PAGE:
What is BazBall?

Will it be sustainable in Indian conditions?

Posted February 25, 2023 in Cricket.

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Kannan Nair
What is BazBall?

Bazball, Benball, or is it just see the ball, hit the ball?

The man who holds the record for fastest test century, Brendon McCullum, collaborated with the man with the highest number of sixes in test cricket, Ben Stokes, and the cricketing world was ready to witness something that has not been seen in test cricket for years. See the ball, then hit it. A simple formula, which Brendon and Ben have been following, takes the pitch or the situation out of the equation.

Decoding the aggressive brand of test cricket:

Aggressive brand of cricket, Go hard or go home, depth in the batting lineup—a mentality led by Eoin Morgan as white ball captain and later carried over to the red ball team after Stokes replaced Joe Root— Since May 22, England have played 21 innings of test cricket, scoring 5982 runs at a rate of 4.59 runs per over, which is by far the best among all the test playing nations. versus a run rate of 2.99 between January 22 and April 22. The second-best score was 3.64 runs per inning by Australia in the said timeline. Seeing this aggressive brand of cricket, the question that the cricketing pundits of the 1980s might arrive at would be: Oh yes, so what if they are playing at a strike rate of above 4.5? They might be losing a lot of wickets in the process. However, that is not the case with England's Generation Z team. In fact, while in beast mode and tormenting the opposition bowlers, they have the third fewest dismissals per innings (7.8), trailing only Australia (7.2) and the West Indies (7.7). To say the least, England has been an entertaining team, dominating the test arena with 74 sixes in 21 innings, 33 more than the next-best team.Talking about the boundaries, England is in front by a mammoth 258 fours, hitting 752 of them, with the next best being 494. Though England has played a total of 21 innings in the past 10 months, their performances have been eye-catching, creating new headlines in the sporting world throughout.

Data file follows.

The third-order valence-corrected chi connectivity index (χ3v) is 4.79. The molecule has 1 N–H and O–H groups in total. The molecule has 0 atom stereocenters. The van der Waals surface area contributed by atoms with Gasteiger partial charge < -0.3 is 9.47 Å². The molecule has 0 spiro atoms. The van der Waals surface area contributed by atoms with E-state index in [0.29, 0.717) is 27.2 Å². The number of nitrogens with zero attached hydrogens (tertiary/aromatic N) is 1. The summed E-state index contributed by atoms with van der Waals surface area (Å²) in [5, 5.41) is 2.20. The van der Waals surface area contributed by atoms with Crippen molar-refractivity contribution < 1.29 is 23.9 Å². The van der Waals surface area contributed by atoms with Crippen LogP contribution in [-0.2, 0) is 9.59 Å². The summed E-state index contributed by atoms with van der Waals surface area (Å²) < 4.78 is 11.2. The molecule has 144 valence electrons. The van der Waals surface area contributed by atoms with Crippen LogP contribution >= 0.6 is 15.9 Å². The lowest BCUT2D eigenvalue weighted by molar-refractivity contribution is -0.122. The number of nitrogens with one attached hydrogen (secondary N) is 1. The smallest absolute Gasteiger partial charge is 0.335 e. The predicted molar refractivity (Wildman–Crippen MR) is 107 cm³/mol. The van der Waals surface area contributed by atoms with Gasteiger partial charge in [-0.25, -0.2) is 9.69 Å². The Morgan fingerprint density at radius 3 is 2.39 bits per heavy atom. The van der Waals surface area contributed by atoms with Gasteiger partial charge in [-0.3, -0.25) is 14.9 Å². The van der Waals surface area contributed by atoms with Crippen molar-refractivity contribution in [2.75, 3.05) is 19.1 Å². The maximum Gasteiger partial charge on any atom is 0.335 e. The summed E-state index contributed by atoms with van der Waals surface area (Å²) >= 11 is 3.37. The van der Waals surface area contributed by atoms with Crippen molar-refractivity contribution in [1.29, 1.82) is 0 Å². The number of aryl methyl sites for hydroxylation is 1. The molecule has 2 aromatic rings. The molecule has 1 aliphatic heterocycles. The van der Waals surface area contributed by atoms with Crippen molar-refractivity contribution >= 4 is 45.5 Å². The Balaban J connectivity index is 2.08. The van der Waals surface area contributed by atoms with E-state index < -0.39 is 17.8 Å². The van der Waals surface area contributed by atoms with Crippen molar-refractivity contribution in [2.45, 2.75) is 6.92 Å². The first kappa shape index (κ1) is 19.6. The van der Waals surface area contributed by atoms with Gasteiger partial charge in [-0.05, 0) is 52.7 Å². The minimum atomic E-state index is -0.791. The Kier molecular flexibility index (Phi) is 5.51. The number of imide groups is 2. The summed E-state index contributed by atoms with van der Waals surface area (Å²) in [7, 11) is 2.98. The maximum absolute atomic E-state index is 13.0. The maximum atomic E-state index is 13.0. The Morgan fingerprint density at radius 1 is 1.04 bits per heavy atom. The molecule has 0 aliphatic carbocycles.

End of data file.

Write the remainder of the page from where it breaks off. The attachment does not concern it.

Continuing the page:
Performances Home and Away: Diving Deep into the Baz-Ben Era of English Test Cricket

Since the Baz-Ben era began, the daring and entertaining England team has played 11 test matches. The intent was clear from the outset: win the match or die trying to win it. There is no in-between. Just nothing at all. No draws, no fear of getting rolled over, and no doubts whatsoever with respect to playing a reverse scoop of a fast bowler—just pure positive intent. That has led to this fearless team winning 10 out of their 11 test matches with a win rate of 90.9%. It's insane, isn’t it?

Yes, English players have been absolutely insane in this new era, with a win rate of 100% away from home to top their overall win rate. Winning all four of their away games, three on the dead pitches of Pakistan, where England’s aggressive approach, glued everyone to their television sets, while otherwise the whole world would switch their television sets off instead of watching senseless draws on the flat pitches of Pakistan.England won an historic 3-0 series in Pakistan by scoring runs at a rate of not, losing wickets but maintaining an aggressive approach and a never-say-die attitude.England not only made history by winning a test series in Pakistan after 21 years, but it was also the first time since 1961 that a test series between England and Pakistan did not result in a single drawn test-match.Even in the recently concluded test matches against New Zealand in their own backyard, England dominated the Kiwis with this new approach, outperforming them in just under four days.